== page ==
“I don’t think our software will ever be completely mainstream,” Ballinger said, “but I think it fills an important role; of which we currently see little competition. Most apps want to have a centralized database of users so they can monetize that data somehow. Our goal is to know absolutely nothing about our users and put that power back in the hands of end-users.”

This “power to the people” approach is being mirrored in other secure apps that are finding their way into more familiar networks like Facebook Messenger. Apps like Allo and WhatsApp that use end-to-end encryption are also ultimately the ones that may have a competitive advantage down the road. At the very least, they may help make the technology a bit more mainstream.  

Challenges and Benefits

Encryption, though it’s been used in many ways, is still a relatively new concept for mainstream consumers. What can make it difficult for people to want to adopt or even consider using these secure messaging apps is confusion over encryption itself. “That’s because encryption can be quite tricky to understand if it’s your first time facing a technical topic,” Zaharia said. “But the good news is that more and more mainstream apps provide end-to-end encryption, so that’s an important step forward.”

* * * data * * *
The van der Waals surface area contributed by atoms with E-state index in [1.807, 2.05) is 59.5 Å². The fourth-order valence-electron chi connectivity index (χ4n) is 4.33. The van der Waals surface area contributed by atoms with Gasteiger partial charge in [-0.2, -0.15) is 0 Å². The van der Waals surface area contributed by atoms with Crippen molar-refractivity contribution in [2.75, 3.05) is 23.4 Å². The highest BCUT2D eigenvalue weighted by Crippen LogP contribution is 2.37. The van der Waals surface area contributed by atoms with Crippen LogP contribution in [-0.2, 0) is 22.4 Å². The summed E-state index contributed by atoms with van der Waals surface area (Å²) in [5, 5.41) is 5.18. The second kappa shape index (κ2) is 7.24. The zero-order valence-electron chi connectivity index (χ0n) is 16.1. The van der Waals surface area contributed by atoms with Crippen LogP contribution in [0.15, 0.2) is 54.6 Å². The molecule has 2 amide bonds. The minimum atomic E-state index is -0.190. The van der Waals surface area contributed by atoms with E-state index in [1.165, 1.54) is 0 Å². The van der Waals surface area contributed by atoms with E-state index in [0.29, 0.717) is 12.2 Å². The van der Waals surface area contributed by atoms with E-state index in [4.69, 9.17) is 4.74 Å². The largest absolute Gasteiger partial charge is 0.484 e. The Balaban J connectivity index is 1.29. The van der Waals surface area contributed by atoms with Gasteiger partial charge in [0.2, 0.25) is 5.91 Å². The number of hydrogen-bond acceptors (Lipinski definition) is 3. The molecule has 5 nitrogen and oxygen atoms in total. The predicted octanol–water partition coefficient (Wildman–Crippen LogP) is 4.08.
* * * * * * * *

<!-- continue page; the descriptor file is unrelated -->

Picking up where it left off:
In terms of keeping up with cyber-threats, both Zaharia and Ballinger seem to agree that end-to-end encryption is actually one of the best ways to secure data at present. These apps do not purport to solve all security issues. But they offer a healthy start. It’s one part of a bigger security puzzle.

“Encryption technology itself can keep up with current and future challenges,” Zaharia said, “but the users have to do the same. Data security includes many layers and encryption is only one of them. As a result, every person who aims for better information security should keep this in mind.”

IT pros, said Zaharia, may want to guide their colleagues towards using these apps because it not only secures company data, but also protects them as employees. “Teaching and developing fundamental cybersecurity skills has a positive impact both on professional and private lives,” she said, “and I believe this is something we should all keep in mind.”

Ballinger also believes that putting security into the hands of consumers is important in the advancement of cybersecurity.

“In an ideal world,” he said, “there isn’t a market for secure tools because all tools are secure by default.”

Natalie Hope McDonald is a writer and editor based in Philadelphia.